Such is the example of the bridge of Weidenhausen, to continue Martin Heidegger’s analysis. According to this example, one must distinguish between the representation of the bridge in which it is for me truly “given” (the image of the bridge is only a mere copy of bridge called real), and the perception of the bridge by which it is for me “given in flesh and bones,” that is to say, with all the richness of the perceived that can only be delivered by the “now” of the perceived in the sensible profusion of the corporeity of the object, according to the philosopher of Fribourg:
I can now re-present the bridge of Weidenhausen to myself. I place myself before the bridge. In this re-presentation, the bridge is itself given, I aim at or intend the bridge itself and not at an image of the bridge or a fantasy, but it itself. Yet it is not given in flesh [and bones] (leibhaftig). It would be given in flesh and bones if I went down to place myself before the bridge itself. This is to say that what is itself given (selbst gegeben) has no need of being given in flesh [and bones] (leibhaftig), but, conversely, that every being given in flesh [and bones] (leibhaftig) is itself given (selbst geben). Incarnation is an exemplary mode of a being’s self-givenness.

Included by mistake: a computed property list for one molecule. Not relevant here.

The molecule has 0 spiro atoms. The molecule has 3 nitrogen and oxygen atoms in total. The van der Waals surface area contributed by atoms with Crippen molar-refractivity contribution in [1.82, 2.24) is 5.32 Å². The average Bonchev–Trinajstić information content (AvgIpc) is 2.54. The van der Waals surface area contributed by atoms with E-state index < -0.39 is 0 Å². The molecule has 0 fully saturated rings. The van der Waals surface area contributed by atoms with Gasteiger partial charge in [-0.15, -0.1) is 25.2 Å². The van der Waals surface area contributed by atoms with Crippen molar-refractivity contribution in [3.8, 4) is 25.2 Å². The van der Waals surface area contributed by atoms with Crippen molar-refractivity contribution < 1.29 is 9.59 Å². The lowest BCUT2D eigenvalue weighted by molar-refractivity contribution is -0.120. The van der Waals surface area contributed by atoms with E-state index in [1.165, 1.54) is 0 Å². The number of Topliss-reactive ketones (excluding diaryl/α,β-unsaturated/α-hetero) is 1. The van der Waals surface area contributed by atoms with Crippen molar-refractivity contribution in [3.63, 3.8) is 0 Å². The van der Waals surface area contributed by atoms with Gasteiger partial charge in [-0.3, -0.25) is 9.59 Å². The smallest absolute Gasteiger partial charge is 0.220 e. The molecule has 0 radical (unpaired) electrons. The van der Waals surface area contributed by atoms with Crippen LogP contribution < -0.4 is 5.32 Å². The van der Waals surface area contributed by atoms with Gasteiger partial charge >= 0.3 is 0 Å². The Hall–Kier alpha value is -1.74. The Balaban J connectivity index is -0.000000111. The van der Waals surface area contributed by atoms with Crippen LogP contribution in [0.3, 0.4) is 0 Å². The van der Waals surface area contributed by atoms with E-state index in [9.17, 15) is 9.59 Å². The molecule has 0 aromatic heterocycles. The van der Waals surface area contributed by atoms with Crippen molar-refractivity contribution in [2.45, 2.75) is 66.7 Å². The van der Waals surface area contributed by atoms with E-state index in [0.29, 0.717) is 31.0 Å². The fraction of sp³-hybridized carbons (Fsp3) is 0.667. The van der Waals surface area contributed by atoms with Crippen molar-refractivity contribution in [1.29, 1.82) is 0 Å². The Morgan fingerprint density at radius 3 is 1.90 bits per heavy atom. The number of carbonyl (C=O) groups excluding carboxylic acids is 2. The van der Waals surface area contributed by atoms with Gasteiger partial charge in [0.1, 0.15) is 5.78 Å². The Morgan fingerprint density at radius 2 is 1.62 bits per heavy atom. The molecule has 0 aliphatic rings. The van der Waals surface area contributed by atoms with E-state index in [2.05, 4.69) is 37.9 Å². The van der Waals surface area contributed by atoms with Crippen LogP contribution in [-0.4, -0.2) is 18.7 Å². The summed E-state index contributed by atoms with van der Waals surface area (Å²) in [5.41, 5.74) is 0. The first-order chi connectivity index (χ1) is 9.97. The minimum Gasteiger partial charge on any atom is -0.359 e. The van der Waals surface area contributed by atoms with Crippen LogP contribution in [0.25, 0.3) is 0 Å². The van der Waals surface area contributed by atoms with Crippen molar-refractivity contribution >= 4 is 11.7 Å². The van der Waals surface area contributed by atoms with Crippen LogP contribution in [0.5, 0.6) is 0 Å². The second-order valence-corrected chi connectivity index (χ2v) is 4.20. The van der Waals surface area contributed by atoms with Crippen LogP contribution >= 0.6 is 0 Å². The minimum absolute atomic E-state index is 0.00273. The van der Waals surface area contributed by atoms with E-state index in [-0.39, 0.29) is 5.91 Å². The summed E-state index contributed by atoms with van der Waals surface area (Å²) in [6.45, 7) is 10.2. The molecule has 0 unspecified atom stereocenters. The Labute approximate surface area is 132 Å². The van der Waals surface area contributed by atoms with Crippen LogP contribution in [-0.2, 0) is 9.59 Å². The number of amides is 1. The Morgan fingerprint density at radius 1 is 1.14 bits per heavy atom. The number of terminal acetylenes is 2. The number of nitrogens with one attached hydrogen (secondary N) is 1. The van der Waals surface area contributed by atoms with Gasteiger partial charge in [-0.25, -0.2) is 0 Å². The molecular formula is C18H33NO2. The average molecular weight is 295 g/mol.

c. The Richness of the Perceived
The richness of the perceived over the imagined, and so the presence there in flesh and bones in moving oneself around and standing physically “before the thing,” such is the authority and contribution of Jean-Paul Sartre, at least in his phenomenological period (The Imaginary, 1940). In the tradition of Husserl, but especially of Heidegger, there is in Sartre more in perceiving than in imagining, and this moreover makes it so that an apparition in the mode of perception will be more rich than an apparition in the mode of imagination:
In perception, a knowledge (savoir) is formed slowly; in the image, knowledge is immediate . . . But I can keep an image in view as long as I want: I will never find anything there but what I put there . . . In the world of perception [to the contrary], no “thing” can appear without maintaining an infinity of relations . . . If I perceived this patch of grass, I should study it for some time to know where it comes from. In the case of the image, I know it immediately: it is the grass of such-and-such a meadow, at such-and-such a place.